What is a CPA?

Become a CPA and you’ll go places. Where, you ask? From international companies to rural small businesses, from running your own one-person shop to managing an entire firm, it’s entirely up to you.

CPAs are prominent business decision makers in a wide range of industries, including sports and entertainment, manufacturing, service, and non-profit organizations.

CPAs also hold leadership positions in education, government, law enforcement, and public accounting.

If you want a successful career that’ll take you places, check out these CPA opportunities.

Public Practice

You can work for yourself, for a large multinational firm or for some size business in between. As a public practitioner, you advise individual and business clients as an objective outsider.

Not a Typical Desk Job

CPAs in public practice are out and about meeting with clients on-site and marketing their firm’s services. Take a look at some of the specialty areas for CPAs in public practice:

Audit – CPAs examine clients’ financial statements, provide advice on internal control systems and assist with reports for the Securities and Exchange Commission (SEC) and other regulatory agencies.

  • Tax – CPAs help their clients comply with tax laws, provide consultation for tax planning and represent their clients before the Internal Revenue Service.
  • Management – CPAs provide advice on information technology services, production and marketing techniques and improving overall operating procedures.

Industry

Restaurant chains. Sports teams. Banks. Non-profits. If a company makes money and spends money, it’s likely there’s a CPA on board. CPAs employed in industry are responsible for developing, producing and analyzing data useful for making business decisions and for reporting to internal and external interested parties. Industry CPAs report on past operations, interpret results for management and forecast future financial results and capital requirements. If you’re a CPA in industry, you may bear the title of controller or chief financial officer.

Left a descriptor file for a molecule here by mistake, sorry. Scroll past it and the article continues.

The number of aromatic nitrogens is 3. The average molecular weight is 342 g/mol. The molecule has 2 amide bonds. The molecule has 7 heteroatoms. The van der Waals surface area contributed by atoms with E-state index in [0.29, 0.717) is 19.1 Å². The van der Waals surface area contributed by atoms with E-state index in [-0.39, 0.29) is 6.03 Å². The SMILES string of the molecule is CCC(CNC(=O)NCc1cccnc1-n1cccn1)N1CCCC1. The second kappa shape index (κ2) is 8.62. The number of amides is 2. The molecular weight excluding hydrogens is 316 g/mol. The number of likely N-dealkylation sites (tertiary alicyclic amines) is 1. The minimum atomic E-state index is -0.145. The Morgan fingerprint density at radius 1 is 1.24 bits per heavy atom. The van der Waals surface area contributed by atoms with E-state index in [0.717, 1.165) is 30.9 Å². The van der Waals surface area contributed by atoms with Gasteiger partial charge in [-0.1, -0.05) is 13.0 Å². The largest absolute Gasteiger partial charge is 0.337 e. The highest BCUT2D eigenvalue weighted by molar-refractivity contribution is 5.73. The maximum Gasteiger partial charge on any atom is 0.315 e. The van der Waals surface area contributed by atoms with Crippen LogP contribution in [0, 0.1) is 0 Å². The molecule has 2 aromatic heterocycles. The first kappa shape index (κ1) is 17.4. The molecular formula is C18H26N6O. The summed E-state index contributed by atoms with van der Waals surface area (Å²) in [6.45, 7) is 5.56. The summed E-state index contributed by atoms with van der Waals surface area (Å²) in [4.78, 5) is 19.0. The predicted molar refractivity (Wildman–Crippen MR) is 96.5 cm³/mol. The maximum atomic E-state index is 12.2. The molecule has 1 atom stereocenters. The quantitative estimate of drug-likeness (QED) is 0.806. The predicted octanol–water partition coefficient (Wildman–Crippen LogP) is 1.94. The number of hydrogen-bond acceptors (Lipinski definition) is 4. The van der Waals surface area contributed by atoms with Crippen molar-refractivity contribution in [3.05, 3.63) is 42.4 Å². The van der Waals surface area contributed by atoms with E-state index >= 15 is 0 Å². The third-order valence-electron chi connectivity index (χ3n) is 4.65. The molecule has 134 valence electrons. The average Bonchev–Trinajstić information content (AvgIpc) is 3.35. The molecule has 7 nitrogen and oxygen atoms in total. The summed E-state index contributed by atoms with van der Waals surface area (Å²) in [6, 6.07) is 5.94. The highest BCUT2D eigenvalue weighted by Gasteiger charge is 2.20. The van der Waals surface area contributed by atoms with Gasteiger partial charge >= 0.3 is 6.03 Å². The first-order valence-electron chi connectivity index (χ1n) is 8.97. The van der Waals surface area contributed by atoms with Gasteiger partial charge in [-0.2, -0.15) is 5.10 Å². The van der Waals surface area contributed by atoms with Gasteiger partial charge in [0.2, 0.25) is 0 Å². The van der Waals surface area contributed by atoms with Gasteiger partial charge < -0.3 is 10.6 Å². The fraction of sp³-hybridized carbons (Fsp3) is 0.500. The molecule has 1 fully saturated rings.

Education

Educators are needed to pass knowledge on to future generations, accounting educators included. CPAs hold faculty positions in the academic world, working for community colleges and four-year universities.

Government

CPAs work for government agencies at the local, state and national level. Governmental organizations must have accurate data in meaningful form to evaluate the financial results of their activities and plan for the future.

Passionate about recycling? Consider a CPA career in the Environmental Protection Agency. Love to read? How about being a CPA for the Library of Congress?

There are lots of government agencies like the U.S. Navy, the FBI and NASA with CPAs on staff. The Department of the Treasury and the Department of Defense employ the most accountants.

Specialty Areas

Consulting Services – CPAs give objective advice and assistance to individuals, businesses, financial institutions, non-profit organizations, and government agencies.

Information Technology (IT) Services – If you’re good with computers and enjoy the latest electronic gizmos, think about becoming a CPA who implements advanced systems to fit an organization’s needs.

Forensic Accounting – Is sleuthing your strong suit? If so, you can be a CPA who searches for evidence of criminal misconduct. Also known as investigative accounting or fraud auditing.

Environmental Accounting – CPAs conduct compliance audits and design preventive systems to ensure compliance.

International Accounting – If you’re a jetsetter, pack your bags. CPAs with an understanding and mastery of international trade laws and regulations are in great demand in today’s global economy.

Tax and Financial Planning – CPAs help clients save for goals like retirement and their children’s college educations, as well as tax planning and mergers and acquisitions.

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